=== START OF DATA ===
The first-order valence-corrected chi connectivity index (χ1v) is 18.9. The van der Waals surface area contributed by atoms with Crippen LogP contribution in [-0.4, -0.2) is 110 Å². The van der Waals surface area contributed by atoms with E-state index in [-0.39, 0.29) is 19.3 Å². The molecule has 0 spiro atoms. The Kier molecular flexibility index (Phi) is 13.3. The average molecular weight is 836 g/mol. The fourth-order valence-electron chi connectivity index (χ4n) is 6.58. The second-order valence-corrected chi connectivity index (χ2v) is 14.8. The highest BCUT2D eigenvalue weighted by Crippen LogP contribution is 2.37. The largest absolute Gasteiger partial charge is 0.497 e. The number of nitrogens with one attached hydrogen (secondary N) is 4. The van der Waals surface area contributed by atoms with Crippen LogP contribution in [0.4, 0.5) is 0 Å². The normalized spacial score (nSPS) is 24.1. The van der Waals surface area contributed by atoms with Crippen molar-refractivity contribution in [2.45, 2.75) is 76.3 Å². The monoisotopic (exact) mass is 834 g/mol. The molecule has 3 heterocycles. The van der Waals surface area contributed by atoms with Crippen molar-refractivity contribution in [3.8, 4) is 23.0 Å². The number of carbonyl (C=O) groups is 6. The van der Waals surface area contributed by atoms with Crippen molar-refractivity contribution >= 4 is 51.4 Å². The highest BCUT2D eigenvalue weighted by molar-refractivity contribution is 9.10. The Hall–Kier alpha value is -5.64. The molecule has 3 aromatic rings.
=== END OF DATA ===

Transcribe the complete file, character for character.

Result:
The first-order valence-corrected chi connectivity index (χ1v) is 18.9. The van der Waals surface area contributed by atoms with Crippen LogP contribution in [-0.4, -0.2) is 110 Å². The van der Waals surface area contributed by atoms with E-state index in [-0.39, 0.29) is 19.3 Å². The molecule has 0 spiro atoms. The Kier molecular flexibility index (Phi) is 13.3. The average molecular weight is 836 g/mol. The fourth-order valence-electron chi connectivity index (χ4n) is 6.58. The second-order valence-corrected chi connectivity index (χ2v) is 14.8. The highest BCUT2D eigenvalue weighted by Crippen LogP contribution is 2.37. The largest absolute Gasteiger partial charge is 0.497 e. The number of nitrogens with one attached hydrogen (secondary N) is 4. The van der Waals surface area contributed by atoms with Crippen LogP contribution in [0.4, 0.5) is 0 Å². The normalized spacial score (nSPS) is 24.1. The van der Waals surface area contributed by atoms with Crippen molar-refractivity contribution in [2.45, 2.75) is 76.3 Å². The monoisotopic (exact) mass is 834 g/mol. The molecule has 3 heterocycles. The van der Waals surface area contributed by atoms with Crippen molar-refractivity contribution in [3.8, 4) is 23.0 Å². The number of carbonyl (C=O) groups is 6. The van der Waals surface area contributed by atoms with Crippen molar-refractivity contribution >= 4 is 51.4 Å². The highest BCUT2D eigenvalue weighted by molar-refractivity contribution is 9.10. The Hall–Kier alpha value is -5.64. The molecule has 3 aromatic rings.